Local Missionaries in Bangladesh
With more than 160 million inhabitants living in an area slightly smaller than Iowa, Bangladesh is one of the world’s most populous and densely populated countries. The South Asian country is bordered by India, Myanmar, and the Bay of Bengal.
Most of the country is comprised of plains situated on river deltas. The climate is hot and humid for most of the year with summer monsoons that cause devasting floods. Frequent droughts and cyclones also result in tremendous loss of life and property.
Bangladesh used to be part of Pakistan until a bitter civil war led to independence in 1971. The country declared Islam its official religion in 1988. Since then, the Bangladeshi government has taken the initiative to propagate Islam, providing financial assistance to mosques and organizing the training of imams. Today, 89% of the population is Muslim.
Bangladesh is one of the world’s poorest countries, with nearly half of the population subsisting on less than one dollar per day. However, with the help of international development assistance, Bangladesh is making significant progress in economic growth, food production, and universal education. Almost half of Bangladeshis are employed in the agriculture sector. Garments are the backbone of Bangladesh’s industrial sector.
The Christian population comprises an extremely small percentage of the population, less than a fraction of 1%, and faces persecution from Muslim communities and radical Muslim groups. Multiple Islamic terrorist groups, including the Islamic State (ISIS), have networks in Bangladesh. Many Christians meet in underground house churches. Believers who belong to ethnic minorities face the highest levels persecution, like those from the Rohingya refugee population, nearly 1 million of whom live in Bangladesh.
In the early 1800s, the English missionary William Carey ministered to the Bengali people and translated the New Testament into their language. Today, indigenous missionaries effectively continue the work of evangelism and discipleship. Christian Aid Mission assists multiple ministries that are working among the Bengali majority as well as many ethnic minority groups. Missionary support is their greatest need, along with funding for discipleship and training programs, which are desperately needed to ensure new believers are grounded in God’s Word.
These ministries are also engaged in compassionate outreach, including providing education to poor Muslim and Christian children, running feeding centers that provide nourishment to hundreds of children, and sheltering orphaned or abandoned children.
Sources: Joshua Project, CIA World Factbook
How to Pray for
- Pray that God would pour out His spirit on the people of Bangladesh to open blind eyes to the truth.
- Pray that people battered by poverty and discrimination would be healed, strengthened and redeemed by Christ’s love.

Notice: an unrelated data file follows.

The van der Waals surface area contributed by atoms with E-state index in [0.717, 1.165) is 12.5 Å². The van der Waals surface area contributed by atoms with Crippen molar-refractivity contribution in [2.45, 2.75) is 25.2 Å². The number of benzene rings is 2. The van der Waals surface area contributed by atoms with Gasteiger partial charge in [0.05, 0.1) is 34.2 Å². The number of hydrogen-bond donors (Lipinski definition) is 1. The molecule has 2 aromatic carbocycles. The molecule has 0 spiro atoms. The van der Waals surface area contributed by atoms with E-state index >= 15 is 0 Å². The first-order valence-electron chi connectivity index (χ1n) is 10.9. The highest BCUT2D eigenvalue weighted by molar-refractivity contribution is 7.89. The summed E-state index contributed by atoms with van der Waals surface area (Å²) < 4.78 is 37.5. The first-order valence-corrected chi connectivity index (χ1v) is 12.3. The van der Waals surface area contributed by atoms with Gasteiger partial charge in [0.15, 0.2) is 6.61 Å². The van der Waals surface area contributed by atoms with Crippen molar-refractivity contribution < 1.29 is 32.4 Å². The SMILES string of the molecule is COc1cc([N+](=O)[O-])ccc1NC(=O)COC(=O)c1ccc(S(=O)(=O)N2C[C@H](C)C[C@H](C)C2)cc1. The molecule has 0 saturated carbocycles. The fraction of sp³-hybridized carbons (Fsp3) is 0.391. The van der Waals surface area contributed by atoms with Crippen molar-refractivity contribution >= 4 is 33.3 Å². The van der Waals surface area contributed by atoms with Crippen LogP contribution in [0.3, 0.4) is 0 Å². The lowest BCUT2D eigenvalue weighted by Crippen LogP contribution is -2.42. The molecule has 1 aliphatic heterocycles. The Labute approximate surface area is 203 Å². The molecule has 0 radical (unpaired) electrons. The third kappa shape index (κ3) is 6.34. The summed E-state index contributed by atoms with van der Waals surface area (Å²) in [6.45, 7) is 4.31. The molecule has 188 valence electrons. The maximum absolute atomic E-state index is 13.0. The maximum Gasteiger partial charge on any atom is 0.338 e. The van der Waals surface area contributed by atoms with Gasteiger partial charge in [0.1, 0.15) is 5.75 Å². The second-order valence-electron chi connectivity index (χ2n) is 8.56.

- Pray for protection and provision for brave believers and indigenous missionaries risking everything to share the hope of the gospel in this difficult mission field.
More stories from Bangladesh
New Christians at a local ministry leader’s church are growing in their faith as they pray during worship every Sunday and lead their families in evening meetings at their homes. Workers are discipling fledgling Christians even as they visit new villages to distribute Bibles and begin forming relationships; over one six-month stretch, they proclaimed Christ to 1,200 people of other religions, and 12 churches were planted.
A follower of a local religion was unable to find peace, and when native missionaries shared the gospel with him, he listened carefully as they taught from the Bible. After much consideration, he put his faith in Christ. “I have left my old behavior and character, and I am saved now,” he said.
Meeting people in marketplaces, shops and home visits, native Christian workers form friendships and share the gospel as they invest in the lives of others. Opportunities to tell people about Christ also arise as they distribute water and medicines and give free training in tailoring.
The interest that an ethnic group showed when a native Christian worker shared the gospel in their tribal tongue compelled him to return to their village several times. Each time they heard him speak, they wanted to know more, and after a few months many of them put their faith in Christ and were baptized.
A follower of a traditional religion wondered how his sin could be removed, and then a native Christian worker had the opportunity to share the gospel with him. The man received Christ and has begun telling his relatives about God’s grace. Workers focusing on an unreached people group recently planted a church among them, and members of that congregation are bringing the gospel to their relatives in a neighboring village.